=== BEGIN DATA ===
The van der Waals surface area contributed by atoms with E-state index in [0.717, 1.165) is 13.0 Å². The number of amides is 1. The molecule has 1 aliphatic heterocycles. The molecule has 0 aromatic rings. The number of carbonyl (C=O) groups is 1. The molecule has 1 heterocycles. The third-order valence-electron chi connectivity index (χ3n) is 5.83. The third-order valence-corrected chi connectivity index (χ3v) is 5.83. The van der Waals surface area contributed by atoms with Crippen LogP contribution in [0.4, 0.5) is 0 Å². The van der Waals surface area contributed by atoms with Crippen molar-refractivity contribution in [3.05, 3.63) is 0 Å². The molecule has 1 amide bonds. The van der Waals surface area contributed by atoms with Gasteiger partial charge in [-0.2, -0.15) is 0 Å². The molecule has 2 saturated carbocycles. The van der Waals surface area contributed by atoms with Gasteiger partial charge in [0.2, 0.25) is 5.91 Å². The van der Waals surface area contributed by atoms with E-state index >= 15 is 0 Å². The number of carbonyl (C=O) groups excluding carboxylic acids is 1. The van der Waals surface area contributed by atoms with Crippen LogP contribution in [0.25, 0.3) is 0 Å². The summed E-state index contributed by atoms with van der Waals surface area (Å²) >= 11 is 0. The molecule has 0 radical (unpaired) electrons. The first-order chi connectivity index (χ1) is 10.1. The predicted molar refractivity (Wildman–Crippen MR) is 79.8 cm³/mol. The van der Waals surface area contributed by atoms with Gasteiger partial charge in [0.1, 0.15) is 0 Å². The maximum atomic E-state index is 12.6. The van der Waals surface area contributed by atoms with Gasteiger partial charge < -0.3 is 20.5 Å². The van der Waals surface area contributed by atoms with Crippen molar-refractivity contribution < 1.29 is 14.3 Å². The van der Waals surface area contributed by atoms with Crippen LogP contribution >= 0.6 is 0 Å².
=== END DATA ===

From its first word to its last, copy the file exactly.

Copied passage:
The van der Waals surface area contributed by atoms with E-state index in [0.717, 1.165) is 13.0 Å². The number of amides is 1. The molecule has 1 aliphatic heterocycles. The molecule has 0 aromatic rings. The number of carbonyl (C=O) groups is 1. The molecule has 1 heterocycles. The third-order valence-electron chi connectivity index (χ3n) is 5.83. The third-order valence-corrected chi connectivity index (χ3v) is 5.83. The van der Waals surface area contributed by atoms with Crippen LogP contribution in [0.4, 0.5) is 0 Å². The van der Waals surface area contributed by atoms with Crippen molar-refractivity contribution in [3.05, 3.63) is 0 Å². The molecule has 1 amide bonds. The van der Waals surface area contributed by atoms with Gasteiger partial charge in [-0.2, -0.15) is 0 Å². The molecule has 2 saturated carbocycles. The van der Waals surface area contributed by atoms with Gasteiger partial charge in [0.2, 0.25) is 5.91 Å². The van der Waals surface area contributed by atoms with E-state index >= 15 is 0 Å². The number of carbonyl (C=O) groups excluding carboxylic acids is 1. The van der Waals surface area contributed by atoms with Crippen LogP contribution in [0.25, 0.3) is 0 Å². The summed E-state index contributed by atoms with van der Waals surface area (Å²) >= 11 is 0. The molecule has 0 radical (unpaired) electrons. The first-order chi connectivity index (χ1) is 10.1. The predicted molar refractivity (Wildman–Crippen MR) is 79.8 cm³/mol. The van der Waals surface area contributed by atoms with Gasteiger partial charge in [0.1, 0.15) is 0 Å². The maximum atomic E-state index is 12.6. The van der Waals surface area contributed by atoms with Gasteiger partial charge < -0.3 is 20.5 Å². The van der Waals surface area contributed by atoms with Crippen molar-refractivity contribution < 1.29 is 14.3 Å². The van der Waals surface area contributed by atoms with Crippen LogP contribution >= 0.6 is 0 Å².